Abarth’s second electric hot hatch will arrive next year as the brand’s most powerful model to date and will use a bespoke chassis set-up developed by motorsport engineers.
Highly expected to be called the 600e, following the naming strategy started by the Abarth 500e and its Fiat 500e sibling, the new hot hatch will be equipped with a 237bhp powertrain, eclipsing the smaller model by 85bhp.
The brand’s current most powerful model, the Abarth 695 Biposto Record, produces 187bhp from a 1.4-litre four-pot.
This jump in power over the 500e is expected to give the 600e a big jump in straight line speed over its sibling’s 6.8sec 0-60mph sprint, although Abarth has previously said blistering acceleration from rest – a hallmark of electric cars – isn’t the outright aim of its new-era line-up and it’s instead focusing on better mid-range performance.
Like its 500e sibling, the 600e will also look to retain the brand’s fun-to-drive mantra. This is shown by Abarth’s partnership with parent group Stellantis’ motorsport division, which has tweaked the Fiat 600e’s eCMP platform – which it doesn’t share with the 500e that sits on a PSA architecture – to make it more driver-oriented.
Renamed the Perfo-eCMP, it gets a sportier suspension set-up, unique EV-focused limited slip differential, an advanced braking system (with bigger brakes) and bespoke Formula E-derived tyres. These changes give the Abarth better handling and driving dynamics, the brand says.
“The outcome is a jewel, a new shining star”, the brand said, with “the most effective trajectories and guarantee excellent racing dynamics in all kinds of conditions” to “create the best package that ensures fun, performance”.
These changes will be best felt in the 600e’s Scorpion Track driving mode, which like it’s smaller sibling, it is expected to offer like its despite its crossover proportions.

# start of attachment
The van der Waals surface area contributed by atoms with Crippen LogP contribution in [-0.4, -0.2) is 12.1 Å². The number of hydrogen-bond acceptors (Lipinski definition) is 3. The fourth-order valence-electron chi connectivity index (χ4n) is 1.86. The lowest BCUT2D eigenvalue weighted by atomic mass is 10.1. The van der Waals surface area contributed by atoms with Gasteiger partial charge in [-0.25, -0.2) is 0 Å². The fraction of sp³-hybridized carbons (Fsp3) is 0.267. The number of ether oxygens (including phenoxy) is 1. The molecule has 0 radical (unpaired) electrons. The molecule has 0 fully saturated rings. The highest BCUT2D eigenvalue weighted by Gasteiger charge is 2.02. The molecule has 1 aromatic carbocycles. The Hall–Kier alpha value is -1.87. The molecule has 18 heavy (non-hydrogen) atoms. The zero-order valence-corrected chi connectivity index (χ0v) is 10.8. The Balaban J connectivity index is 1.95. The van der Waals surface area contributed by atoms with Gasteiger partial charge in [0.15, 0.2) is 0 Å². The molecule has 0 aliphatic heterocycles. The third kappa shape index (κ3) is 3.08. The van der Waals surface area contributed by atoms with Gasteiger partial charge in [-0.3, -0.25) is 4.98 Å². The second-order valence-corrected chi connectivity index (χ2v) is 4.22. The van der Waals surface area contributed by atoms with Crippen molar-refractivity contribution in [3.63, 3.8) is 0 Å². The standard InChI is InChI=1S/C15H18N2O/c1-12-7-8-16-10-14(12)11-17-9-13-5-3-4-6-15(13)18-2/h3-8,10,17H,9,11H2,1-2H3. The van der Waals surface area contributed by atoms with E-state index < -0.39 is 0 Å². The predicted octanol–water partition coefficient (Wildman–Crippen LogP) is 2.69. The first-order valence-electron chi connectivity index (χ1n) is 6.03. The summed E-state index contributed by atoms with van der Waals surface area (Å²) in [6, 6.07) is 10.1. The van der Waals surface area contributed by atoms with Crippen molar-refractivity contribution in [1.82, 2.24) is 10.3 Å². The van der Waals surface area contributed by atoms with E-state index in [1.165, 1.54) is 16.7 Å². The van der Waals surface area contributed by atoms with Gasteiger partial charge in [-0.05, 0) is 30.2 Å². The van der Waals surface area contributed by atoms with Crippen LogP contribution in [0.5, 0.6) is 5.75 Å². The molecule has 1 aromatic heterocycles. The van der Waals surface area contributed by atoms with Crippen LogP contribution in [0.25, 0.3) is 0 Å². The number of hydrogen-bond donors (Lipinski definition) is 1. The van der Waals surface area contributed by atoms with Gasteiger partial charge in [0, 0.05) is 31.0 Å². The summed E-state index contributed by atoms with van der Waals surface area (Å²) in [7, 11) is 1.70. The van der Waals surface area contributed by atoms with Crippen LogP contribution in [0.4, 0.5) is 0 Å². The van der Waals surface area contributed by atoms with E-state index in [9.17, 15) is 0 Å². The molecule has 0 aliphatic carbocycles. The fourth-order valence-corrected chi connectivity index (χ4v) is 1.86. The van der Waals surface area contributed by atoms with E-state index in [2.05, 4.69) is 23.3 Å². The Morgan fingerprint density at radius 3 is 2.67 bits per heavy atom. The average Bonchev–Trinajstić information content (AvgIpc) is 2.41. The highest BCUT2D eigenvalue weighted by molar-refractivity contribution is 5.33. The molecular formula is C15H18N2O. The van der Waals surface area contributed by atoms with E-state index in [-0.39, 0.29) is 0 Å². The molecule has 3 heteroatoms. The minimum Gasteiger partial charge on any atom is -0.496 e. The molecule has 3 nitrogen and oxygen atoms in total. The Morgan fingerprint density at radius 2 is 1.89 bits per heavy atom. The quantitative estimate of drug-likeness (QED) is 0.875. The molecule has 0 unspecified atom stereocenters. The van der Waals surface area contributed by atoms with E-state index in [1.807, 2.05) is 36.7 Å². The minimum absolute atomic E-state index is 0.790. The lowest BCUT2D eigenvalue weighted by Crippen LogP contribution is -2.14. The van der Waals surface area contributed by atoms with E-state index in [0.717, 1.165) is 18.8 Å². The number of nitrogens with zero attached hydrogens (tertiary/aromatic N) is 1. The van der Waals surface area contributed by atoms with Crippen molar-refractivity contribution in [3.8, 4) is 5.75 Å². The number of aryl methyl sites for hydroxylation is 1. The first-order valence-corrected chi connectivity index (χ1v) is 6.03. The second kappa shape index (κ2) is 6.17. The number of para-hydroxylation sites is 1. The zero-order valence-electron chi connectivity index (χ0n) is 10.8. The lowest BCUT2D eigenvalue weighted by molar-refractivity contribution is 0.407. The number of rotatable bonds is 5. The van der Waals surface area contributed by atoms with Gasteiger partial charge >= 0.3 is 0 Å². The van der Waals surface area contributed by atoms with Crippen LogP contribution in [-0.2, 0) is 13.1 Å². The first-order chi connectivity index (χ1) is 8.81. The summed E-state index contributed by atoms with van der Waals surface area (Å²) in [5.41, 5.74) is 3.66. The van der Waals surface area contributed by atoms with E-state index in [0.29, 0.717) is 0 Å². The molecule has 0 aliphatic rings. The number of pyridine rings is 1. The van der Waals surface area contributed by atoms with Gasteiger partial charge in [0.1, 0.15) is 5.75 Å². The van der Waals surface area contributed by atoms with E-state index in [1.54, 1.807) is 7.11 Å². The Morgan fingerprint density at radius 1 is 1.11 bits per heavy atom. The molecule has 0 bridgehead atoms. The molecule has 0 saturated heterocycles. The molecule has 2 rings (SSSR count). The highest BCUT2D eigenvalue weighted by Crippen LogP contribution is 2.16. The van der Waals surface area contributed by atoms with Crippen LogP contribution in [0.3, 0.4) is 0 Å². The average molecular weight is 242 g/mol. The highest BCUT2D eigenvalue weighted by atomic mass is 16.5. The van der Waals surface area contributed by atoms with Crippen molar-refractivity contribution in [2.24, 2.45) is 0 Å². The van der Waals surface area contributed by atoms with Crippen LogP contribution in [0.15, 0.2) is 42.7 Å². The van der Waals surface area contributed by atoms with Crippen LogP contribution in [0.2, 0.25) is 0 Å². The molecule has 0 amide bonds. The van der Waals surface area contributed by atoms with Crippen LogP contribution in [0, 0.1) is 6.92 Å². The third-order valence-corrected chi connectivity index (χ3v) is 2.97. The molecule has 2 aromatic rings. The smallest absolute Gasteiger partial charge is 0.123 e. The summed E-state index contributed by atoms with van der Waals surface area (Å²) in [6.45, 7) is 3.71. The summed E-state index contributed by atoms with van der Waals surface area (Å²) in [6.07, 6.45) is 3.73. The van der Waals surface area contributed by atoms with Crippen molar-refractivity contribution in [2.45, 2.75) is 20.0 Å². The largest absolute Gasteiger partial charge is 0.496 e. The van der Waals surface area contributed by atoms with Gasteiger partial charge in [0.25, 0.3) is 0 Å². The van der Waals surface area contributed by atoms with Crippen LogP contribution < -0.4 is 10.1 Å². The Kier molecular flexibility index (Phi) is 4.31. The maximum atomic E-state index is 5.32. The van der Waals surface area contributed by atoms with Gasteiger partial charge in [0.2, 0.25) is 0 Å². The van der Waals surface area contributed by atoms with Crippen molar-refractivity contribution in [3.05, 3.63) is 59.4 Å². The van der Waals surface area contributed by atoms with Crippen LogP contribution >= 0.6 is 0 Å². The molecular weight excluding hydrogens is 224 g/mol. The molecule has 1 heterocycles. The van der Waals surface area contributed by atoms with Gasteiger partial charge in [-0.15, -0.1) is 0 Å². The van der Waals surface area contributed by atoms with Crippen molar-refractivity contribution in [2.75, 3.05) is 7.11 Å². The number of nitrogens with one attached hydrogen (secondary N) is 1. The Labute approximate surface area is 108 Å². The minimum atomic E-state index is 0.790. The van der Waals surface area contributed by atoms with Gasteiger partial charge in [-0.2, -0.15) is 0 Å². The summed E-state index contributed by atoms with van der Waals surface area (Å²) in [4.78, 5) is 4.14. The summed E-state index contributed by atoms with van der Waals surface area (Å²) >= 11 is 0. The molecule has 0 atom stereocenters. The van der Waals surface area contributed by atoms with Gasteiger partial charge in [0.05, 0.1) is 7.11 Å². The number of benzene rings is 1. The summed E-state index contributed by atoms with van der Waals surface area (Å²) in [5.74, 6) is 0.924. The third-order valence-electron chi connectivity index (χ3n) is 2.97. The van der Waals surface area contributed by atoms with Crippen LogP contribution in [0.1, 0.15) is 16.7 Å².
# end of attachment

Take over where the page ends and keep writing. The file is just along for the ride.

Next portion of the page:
As well as changes underneath compared to its Fiat 600e sibling, new images captured of an Abarth prototype reveal a predictably more aggressive suspension set-up, with a stance more befitting of a traditional hot hatch, rather than a crossover.
It is also fitted with a set of much larger wheels, shod in sticky Michelin Pilot Sport rubber.
A new diffuser is tucked under the rear bumper, although the images do not show whether this extends into a larger section of under-body cladding.
The front end gains a chin splitter, giving a more chiselled appearance.
Speaking to Autocar in August 2023, Fiat and Abarth CEO Olivier François revealed no details of the sporting crossover, but said the appearance of an Abarth-fettled 600e was “logical”.
Expected to land in early 2025 (mirroring the gap between the arrivals of the Fiat 500 and its Abarth sibling), the 600e will draw power from the same battery as in the regular 600: a 54kWh (51kWh usable) pack. It offers 249 miles of range in the 600, but given the added grunt of the 600e, a real-world range closer to 200 miles is more likely.
The Abarth 600e (right) next to the Fiat 600e
What remains to be seen is whether Abarth will add a second motor on the rear axle for improved traction and potency.
Fellow Stellantis brand Jeep showed a dual-motor concept version of its closely related Avenger crossover at last year’s Paris motor show, suggesting the e-CMP platform can easily accommodate a four-wheel-drive powertrain, but has yet to reveal the performance implications.
Otherwise, the 600e will be marked out by a suite of sporty touches, such as bucket seats, an Alcantara-clad steering wheel, distinctive paint options and bespoke wheel designs.
It is even possible that the 600e will follow its smaller sibling by having a speaker underneath it, producing a faux engine note to accompany acceleration and make it more appealing to petrolheads.
What's next from Fiat?
There will be no more Fiat sports cars and nor will the brand target large or luxury car segments, boss Olivier François has confirmed.
“That is the beauty of [parent firm] Stellantis: we are a house of  brands,” he said. That means each brand must have a clear purpose and make money.
“For Fiat, we make money. We are simplicity. We are smaller cars. We are not sports cars. We are not luxury. We are not big cars.”
He added that Fiat won’t launch any cars longer than 4.5 metres – around the size of a Volvo XC40 – or shorter than 3.6 metres (excluding the new Topolino electric quadricycle).
These comments close the door on a successor to the Mazda MX-5-derived Fiat 124 Spider. However, when asked if Abarth could make its own bespoke sports car, François replied: “It may have a space.”
The performance brand, originally a Fiat tuning outfit, hasn’t launched an entirely bespoke model since coming under Fiat ownership in 1971.